We don’t know the genders of the Partridge or the doves, but we are alerted to the fact that the French-hens are female by their description, and the geese are a-laying so we can factor them is as female also. From then on we only know the sexes of the human characters – the Maids-A-milking,  and Ladies-Dancing are obviously women, while the Lords-a leaping are men. The instrumentalists are  ambiguous with no specific notation to their genders. So again, in the last round of the song;  3 French hens, 6 geese, 8 maids-milking, and 9 dancing ladies =  26. However, again, the maids are milking cows, which must also be female, because they are able to produce milk adding an extra 8 girls to the pot – 26 + 8 = 34.

The men are easier since we only have the 10 lords-leaping to take into consideration, which is simply 10 gentleman per round.

Now, we have to work out the ratio – one of the few equations I actually remember from school.

Men: Women is 10:34 0r 1o/34

Now we cancel out a factor of six (or divide each number by 6) to bring the numbers down as low as possible –

10/6 =  1.6

34/6 = 5.6

Which means the boy:girl ratio is 2:6 (because we round-up to make the numbers whole, if I recall correctly, which I must say may be entirely incorrect). We can check by working backwards. First, we need to know the total of all the participants (if you can call them that) together = 10 + 34 = 44.

We know that for every 8 presents there are 2 men and 6 women. So now we need to know how many 8s go into 44.

44 / 8 = 5.5

We then multiply each number by this result – 2 x 5.5 =  11

– 6 x 5.5 =  33

To verify the answer we add the solutions together, and low and behold, 11 + 33 = 44 . So, the boy to girl ratio is correct at 2:6. For every 2 men sitting under your shambles of a Christmas tree, there are also 6 lovely ladies be they human, bird or large quadruped.

Okay brain, surely there can’t be anything else you want to kn- 

HEY! I wonder what the percentage of musicians in the last verse of the song is? … Oh yes, I’m not kidding. And thus …

So, I needed to add-up all the weird array of gifts in total first. Simple enough to calculate, because the song is about how many we get of each.

1 + 2 + 3 + 4 + 5 + 6 + 7 + 8 + 9 + 10 + 11 + 12 =  78. Of these there are 11 Pipers Piping and 12 Drummers Drumming, and 4 calling-birds. Now, I know the calling-birds actually refer to colly-birds, which are back-birds (which I will endeavor to explain later), but when I was little (well, littler anyway) I believed the birds were calling, as in singing, so I shall dub them musicians also.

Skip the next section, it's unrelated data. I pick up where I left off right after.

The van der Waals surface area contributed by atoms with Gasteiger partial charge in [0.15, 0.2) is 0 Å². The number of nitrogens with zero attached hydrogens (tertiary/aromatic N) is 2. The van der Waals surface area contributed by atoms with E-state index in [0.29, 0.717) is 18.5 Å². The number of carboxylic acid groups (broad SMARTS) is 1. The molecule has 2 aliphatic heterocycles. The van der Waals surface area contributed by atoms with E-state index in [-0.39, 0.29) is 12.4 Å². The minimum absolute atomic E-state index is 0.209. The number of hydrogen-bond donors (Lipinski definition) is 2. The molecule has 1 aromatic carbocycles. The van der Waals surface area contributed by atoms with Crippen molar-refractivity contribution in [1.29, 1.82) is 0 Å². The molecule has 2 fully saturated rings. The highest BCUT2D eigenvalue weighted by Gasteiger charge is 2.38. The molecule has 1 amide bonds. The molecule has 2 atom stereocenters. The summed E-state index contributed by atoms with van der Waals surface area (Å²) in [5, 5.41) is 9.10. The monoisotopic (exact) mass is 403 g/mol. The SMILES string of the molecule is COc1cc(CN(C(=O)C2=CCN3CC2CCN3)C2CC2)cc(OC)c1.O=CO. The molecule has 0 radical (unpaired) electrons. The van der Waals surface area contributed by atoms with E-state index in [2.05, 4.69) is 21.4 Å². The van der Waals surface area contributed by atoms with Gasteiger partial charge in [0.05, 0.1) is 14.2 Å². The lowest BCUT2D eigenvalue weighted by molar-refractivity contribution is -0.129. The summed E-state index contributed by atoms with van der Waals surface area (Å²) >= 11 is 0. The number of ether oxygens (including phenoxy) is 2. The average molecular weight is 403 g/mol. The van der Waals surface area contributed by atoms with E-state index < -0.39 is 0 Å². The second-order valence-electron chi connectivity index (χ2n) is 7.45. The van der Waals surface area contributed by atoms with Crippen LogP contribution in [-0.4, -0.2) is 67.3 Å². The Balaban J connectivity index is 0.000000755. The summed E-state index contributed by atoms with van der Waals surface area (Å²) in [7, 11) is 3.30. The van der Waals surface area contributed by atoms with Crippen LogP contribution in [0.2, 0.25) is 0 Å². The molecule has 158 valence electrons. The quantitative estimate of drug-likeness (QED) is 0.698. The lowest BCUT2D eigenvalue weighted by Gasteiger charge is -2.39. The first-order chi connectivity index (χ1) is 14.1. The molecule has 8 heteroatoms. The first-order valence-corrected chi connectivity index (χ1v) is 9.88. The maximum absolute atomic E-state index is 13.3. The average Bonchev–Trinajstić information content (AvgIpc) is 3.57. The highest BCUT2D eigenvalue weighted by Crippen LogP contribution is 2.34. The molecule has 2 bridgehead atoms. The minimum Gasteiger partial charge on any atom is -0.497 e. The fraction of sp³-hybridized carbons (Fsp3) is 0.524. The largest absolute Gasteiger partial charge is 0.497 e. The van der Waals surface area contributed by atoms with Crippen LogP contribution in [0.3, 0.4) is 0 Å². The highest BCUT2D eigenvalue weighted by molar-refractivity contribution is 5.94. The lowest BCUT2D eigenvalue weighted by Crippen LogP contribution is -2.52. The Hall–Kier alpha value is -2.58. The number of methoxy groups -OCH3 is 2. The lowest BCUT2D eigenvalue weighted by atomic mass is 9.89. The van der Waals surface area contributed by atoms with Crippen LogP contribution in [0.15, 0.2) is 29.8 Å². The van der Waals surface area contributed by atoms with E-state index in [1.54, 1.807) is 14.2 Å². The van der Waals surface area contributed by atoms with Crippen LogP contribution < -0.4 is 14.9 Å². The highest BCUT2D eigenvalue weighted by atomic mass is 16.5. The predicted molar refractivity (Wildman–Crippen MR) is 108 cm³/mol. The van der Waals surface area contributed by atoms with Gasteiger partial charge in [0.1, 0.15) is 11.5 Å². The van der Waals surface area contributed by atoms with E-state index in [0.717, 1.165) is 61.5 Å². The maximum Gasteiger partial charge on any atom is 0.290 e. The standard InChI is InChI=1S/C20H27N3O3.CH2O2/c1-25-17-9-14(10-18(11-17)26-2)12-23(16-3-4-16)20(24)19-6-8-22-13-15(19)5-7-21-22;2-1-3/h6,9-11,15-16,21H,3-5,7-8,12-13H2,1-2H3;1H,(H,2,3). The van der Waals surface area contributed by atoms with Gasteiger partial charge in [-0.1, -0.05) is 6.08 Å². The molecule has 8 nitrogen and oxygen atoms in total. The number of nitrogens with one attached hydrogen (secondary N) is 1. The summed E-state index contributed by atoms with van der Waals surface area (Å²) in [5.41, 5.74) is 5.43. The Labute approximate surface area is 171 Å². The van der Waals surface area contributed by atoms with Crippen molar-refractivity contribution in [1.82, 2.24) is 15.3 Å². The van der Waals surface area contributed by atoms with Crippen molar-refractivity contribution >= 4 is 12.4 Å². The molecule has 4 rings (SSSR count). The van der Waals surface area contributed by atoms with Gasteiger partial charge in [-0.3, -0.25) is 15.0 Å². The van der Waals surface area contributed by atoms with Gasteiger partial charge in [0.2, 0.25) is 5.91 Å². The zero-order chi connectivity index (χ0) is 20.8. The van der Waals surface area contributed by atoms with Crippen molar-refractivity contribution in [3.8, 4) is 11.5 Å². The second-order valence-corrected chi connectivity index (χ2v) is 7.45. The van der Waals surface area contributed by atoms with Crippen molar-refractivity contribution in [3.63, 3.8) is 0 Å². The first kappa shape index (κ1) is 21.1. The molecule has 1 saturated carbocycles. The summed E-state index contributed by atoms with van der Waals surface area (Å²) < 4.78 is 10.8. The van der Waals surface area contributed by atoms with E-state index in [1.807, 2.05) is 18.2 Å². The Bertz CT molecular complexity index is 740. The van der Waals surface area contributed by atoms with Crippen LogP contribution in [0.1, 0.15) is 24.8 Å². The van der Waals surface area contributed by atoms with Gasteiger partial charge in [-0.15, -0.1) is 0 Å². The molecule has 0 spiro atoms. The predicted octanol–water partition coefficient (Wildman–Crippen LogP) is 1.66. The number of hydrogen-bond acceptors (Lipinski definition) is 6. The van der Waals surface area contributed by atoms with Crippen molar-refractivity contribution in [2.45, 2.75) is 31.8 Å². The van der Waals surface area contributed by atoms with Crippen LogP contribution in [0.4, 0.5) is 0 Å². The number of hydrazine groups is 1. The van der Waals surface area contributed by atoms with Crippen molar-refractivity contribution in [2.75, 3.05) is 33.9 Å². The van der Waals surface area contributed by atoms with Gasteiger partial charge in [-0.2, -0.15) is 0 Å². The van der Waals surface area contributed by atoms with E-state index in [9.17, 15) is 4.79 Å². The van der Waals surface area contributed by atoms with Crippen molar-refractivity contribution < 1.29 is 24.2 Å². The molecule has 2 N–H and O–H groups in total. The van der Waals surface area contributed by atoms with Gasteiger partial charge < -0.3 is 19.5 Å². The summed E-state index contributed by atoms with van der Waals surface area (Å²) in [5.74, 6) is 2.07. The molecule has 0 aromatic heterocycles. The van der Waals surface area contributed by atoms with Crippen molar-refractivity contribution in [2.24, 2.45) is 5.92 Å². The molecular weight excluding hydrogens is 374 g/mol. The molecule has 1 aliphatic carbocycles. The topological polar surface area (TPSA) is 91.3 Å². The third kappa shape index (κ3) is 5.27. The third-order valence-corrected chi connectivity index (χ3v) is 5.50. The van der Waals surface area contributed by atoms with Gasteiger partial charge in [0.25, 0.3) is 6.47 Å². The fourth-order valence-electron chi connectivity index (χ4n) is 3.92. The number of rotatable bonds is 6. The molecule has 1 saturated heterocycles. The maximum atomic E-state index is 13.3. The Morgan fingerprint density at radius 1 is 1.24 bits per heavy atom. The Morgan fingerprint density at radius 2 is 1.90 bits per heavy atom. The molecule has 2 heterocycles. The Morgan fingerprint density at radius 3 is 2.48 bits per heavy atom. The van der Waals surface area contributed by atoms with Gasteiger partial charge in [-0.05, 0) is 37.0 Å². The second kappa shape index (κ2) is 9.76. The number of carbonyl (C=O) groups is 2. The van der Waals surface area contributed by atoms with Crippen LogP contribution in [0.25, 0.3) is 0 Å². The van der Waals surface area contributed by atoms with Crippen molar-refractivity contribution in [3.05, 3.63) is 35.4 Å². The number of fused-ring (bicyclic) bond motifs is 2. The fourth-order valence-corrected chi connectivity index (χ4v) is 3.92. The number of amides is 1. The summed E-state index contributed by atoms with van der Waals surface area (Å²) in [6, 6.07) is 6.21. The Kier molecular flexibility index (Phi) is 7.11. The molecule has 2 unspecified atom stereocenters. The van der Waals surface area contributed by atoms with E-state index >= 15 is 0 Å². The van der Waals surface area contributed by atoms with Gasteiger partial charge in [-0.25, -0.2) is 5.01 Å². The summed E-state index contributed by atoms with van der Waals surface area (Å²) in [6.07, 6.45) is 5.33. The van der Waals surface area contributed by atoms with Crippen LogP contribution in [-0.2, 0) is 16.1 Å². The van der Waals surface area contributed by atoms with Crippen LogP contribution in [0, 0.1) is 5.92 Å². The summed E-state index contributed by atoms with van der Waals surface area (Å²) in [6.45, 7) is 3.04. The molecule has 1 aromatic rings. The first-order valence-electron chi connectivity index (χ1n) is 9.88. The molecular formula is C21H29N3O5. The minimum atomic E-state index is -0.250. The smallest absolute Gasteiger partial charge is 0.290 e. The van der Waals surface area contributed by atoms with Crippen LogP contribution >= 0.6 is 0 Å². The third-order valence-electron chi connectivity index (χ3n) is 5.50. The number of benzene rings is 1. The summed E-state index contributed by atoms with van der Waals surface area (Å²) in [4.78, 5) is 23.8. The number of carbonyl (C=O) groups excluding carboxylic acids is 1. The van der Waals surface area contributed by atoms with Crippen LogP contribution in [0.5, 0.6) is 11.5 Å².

The total number of instrumentalists = 11 + 12 + 4 =  27.

All I needed to do was find out what percentage 27 was of 78. Again, this is the easier mathy stuff I actually retained during high-school. All we need to is divide 27 by 78 and then times it by 100.

27 / 78 =  0.34 x 100 = 34.6 – which we round up to 35.

So the musicians make up 35% of the presents.  Which, because I am terrible at this stuff normally, I will proceed to double check by working backwards. What is 35% of 78?

Well Radwell, 1% of 78 is 0.78, because all you do is divide a number by 100 to get 1%, thankfully.  Therefore, 35% is 35 x 0.78 = 27.3 – rounded down to the nearest whole is 27.

Mathematics win! (I hope …)

Congratulations hypothetical audience, if you made it all the way through that muddle of words and numbers alive. If I got something wrong (which is a high possibility) let me now, so I can recalculate and update, because I refuse to let these questions of Christmas carol exploration go unsolved, or solved incorrectly.

From now on I’m going to stick to Jingle-Bells and Deck the Halls. They are less likely to seduce irrational questions, I’m sure.




One thought on “How Many Legs You’d Get for Christmas

    A Universal Language « Alice Radwell said:
    January 25, 2011 at 00:23

    […] work. I only meant to tell you about my interlude with a new language barrier.  Remember the whole ‘how many legs you’d get for Christmas’ fiasco. Same […]